Time for a list of book recommendations!
This site has been around since the end of November 2021 and there has not been a single book recommendation list.
Fire up your favorite e-reader and be prepared to enjoy the following books. I've picked out 12 non-fiction books, one for each month of the year. This selection has a fairly wide range of topics. I'll admit that there are books that I wanted to add, but I thought they were either a little too dry for the first book list or wouldn't be of wide interest or something along those lines.
If you are not a regular reader, but want to be, I suggest reading for a half-hour before bed. Have your Alexa or whatever give you a reminder. Soon it will become a habit. If you dislike reading at night, try reading for a half-hour in the morning - perhaps while you eat breakfast and enjoy that first cup of coffee.
The Ultramodern Futurist: The Expanded Manifesto by Jessie Desmond, January 2022
This is where you should consider starting because this is what the website is all about. This isn't terribly long, but it covers the basic ideas behind being an Ultramod and how to go about living the lifestyle.
Parallel Worlds by Michio Kaku, January 2006
This is a very interesting book that discusses some quantum mechanics, specifically parallel worlds (as the cover states), cosmology, and the future.
The Grand Biocentric Design by Robert lansa and Matej Pavsic, November 2021
This book discusses consciousness and physics. What is reality? What is consciousness? What is biocentrism? This can really take you down a rabbit hole.
Rationality by Steven Pinker, November 2021
This is a book on rational thinking and our perceptions of it. When I picked it up, I told myself "perfect timing for this because everyone is losing their minds". What is rational thinking? What is irrational thinking? How can we be subjected to both? You might find some answers with this book.
Economics of Star Trek by Rick Webb, February 2019
This was an interesting read. I remember reading the article that Rick Webb had previously written about this and really wanted to see what he expanded on in his book.
Trekonomics by Manu Saadia, May 2016
Before Webb's book, Manu Saadia wrote 'Trekonomics'. Since it was mentioned so many times in Rick Webb's book, I decided to pick this up to see what the differences in thought were. I highly recommend reading both books.
Star Trek: Designing The Final Frontier by Dan Chavkin and Brian McGuire, August 2021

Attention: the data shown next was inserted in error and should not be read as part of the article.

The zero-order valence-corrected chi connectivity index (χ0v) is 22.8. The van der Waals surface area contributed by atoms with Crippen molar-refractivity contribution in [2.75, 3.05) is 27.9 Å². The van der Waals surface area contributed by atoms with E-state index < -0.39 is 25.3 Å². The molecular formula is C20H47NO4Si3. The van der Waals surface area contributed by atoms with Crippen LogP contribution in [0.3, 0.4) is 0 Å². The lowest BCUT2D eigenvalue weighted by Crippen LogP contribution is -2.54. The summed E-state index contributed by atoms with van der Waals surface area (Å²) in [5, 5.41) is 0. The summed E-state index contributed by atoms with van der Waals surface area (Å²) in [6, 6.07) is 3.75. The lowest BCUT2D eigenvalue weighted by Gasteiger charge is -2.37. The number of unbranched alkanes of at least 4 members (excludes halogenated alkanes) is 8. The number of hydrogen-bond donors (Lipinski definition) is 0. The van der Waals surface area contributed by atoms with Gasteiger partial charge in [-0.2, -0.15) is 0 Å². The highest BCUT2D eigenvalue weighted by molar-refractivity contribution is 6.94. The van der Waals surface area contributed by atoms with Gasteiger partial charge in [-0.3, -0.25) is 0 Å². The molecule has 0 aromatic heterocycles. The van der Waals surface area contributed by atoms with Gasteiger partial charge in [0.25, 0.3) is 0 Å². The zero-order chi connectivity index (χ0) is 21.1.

This book is all about the design work that went into the original Star Trek series, which is based on mid-century modern design. This is a new book that I have not finished. For any artists or designers out there, this may be of interest.
The Skeptics' Guide To The Future by Dr. Steven Novella, September 2022
This is another new book for me. What made me pick it up is the fact that it looks at possible futures based on what we have previously devised in the past through science, science fiction, etc. What did we get right? What did we get wrong? What are we currently working on?
How To Avoid A Climate Disaster by Bill Gates, August 2022
We want to avoid a climate disaster if we can. That means we need to rethink things, use more sustainable materials, recycle, take care of the planet. Bill Gates lays it out pretty well. Right now, we ONLY have Earth to live on, so let's take care of it.
Cyberspace/Cyberbodies/Cyberpunk: Cultures of Technological Embodiment, edited by Mike Featherstone and Roger Burrows, April 1996
A boring cover, yes. This is a collection of academic papers that focus on what we tend to refer to as "cyberpunk". It's a little outdated, but still worth the read. It covers virtual reality, prosthetics, cyborgs, technology, etc.
A Big, Fat Crisis by Dr. Deborah A Cohen, January 2015
Health is a major social issue and this book discusses the subject of obesity. I found this to be a fairly quick read. As Ultramods, we try to look after ourselves, but not everyone is on-board with that. Once we can fully understand the issues, we can start solving them. Healthy diet + Exercise should equal the easiest solution, though sometimes there are other factors at play.
The Coddling of The American Mind by Greg Lukianoff and Jonathan Haidt, August 2019
This book is on the social and psychological issues that have been pressed onto students in recent years, resulting in inappropriate responses/outbursts, psychological issues, polarization, and dysfunction.
If you have read any of these, please share your thoughts in the comments. If you have follow-up recommendations, include those. If you hated the book, what book (in the same scope) would you recommend?